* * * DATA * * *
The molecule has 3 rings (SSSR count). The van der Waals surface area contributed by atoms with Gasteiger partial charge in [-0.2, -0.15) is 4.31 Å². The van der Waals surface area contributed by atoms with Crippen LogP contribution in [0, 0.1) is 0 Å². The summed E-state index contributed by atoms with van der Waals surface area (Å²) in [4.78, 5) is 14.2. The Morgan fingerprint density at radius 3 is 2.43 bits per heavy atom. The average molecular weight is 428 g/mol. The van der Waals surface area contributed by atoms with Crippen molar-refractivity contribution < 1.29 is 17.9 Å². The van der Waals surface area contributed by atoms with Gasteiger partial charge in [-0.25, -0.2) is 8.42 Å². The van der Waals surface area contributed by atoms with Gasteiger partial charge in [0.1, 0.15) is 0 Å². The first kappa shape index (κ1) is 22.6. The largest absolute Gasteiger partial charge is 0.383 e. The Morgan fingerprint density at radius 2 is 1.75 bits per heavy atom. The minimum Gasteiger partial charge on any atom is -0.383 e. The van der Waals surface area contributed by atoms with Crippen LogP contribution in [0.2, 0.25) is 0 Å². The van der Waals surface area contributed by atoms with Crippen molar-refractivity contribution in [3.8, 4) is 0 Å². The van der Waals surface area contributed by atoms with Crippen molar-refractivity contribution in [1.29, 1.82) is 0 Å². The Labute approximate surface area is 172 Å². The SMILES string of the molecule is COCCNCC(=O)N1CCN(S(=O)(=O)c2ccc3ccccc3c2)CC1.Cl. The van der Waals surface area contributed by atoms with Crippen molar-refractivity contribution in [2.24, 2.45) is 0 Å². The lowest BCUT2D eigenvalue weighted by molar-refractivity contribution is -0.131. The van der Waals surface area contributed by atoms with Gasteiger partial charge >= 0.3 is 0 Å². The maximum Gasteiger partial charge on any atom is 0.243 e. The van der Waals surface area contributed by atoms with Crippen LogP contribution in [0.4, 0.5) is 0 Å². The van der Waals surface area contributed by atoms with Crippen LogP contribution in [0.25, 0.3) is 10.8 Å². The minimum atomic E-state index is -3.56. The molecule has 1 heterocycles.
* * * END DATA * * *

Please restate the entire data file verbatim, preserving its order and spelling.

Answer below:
The molecule has 3 rings (SSSR count). The van der Waals surface area contributed by atoms with Gasteiger partial charge in [-0.2, -0.15) is 4.31 Å². The van der Waals surface area contributed by atoms with Crippen LogP contribution in [0, 0.1) is 0 Å². The summed E-state index contributed by atoms with van der Waals surface area (Å²) in [4.78, 5) is 14.2. The Morgan fingerprint density at radius 3 is 2.43 bits per heavy atom. The average molecular weight is 428 g/mol. The van der Waals surface area contributed by atoms with Crippen molar-refractivity contribution < 1.29 is 17.9 Å². The van der Waals surface area contributed by atoms with Gasteiger partial charge in [-0.25, -0.2) is 8.42 Å². The van der Waals surface area contributed by atoms with Gasteiger partial charge in [0.1, 0.15) is 0 Å². The first kappa shape index (κ1) is 22.6. The largest absolute Gasteiger partial charge is 0.383 e. The Morgan fingerprint density at radius 2 is 1.75 bits per heavy atom. The minimum Gasteiger partial charge on any atom is -0.383 e. The van der Waals surface area contributed by atoms with Crippen LogP contribution in [0.2, 0.25) is 0 Å². The van der Waals surface area contributed by atoms with Crippen molar-refractivity contribution in [3.8, 4) is 0 Å². The van der Waals surface area contributed by atoms with Crippen molar-refractivity contribution in [1.29, 1.82) is 0 Å². The Labute approximate surface area is 172 Å². The SMILES string of the molecule is COCCNCC(=O)N1CCN(S(=O)(=O)c2ccc3ccccc3c2)CC1.Cl. The van der Waals surface area contributed by atoms with Crippen molar-refractivity contribution in [2.24, 2.45) is 0 Å². The lowest BCUT2D eigenvalue weighted by molar-refractivity contribution is -0.131. The van der Waals surface area contributed by atoms with Gasteiger partial charge >= 0.3 is 0 Å². The maximum Gasteiger partial charge on any atom is 0.243 e. The van der Waals surface area contributed by atoms with Crippen LogP contribution in [0.4, 0.5) is 0 Å². The van der Waals surface area contributed by atoms with Crippen LogP contribution in [0.25, 0.3) is 10.8 Å². The minimum atomic E-state index is -3.56. The molecule has 1 heterocycles.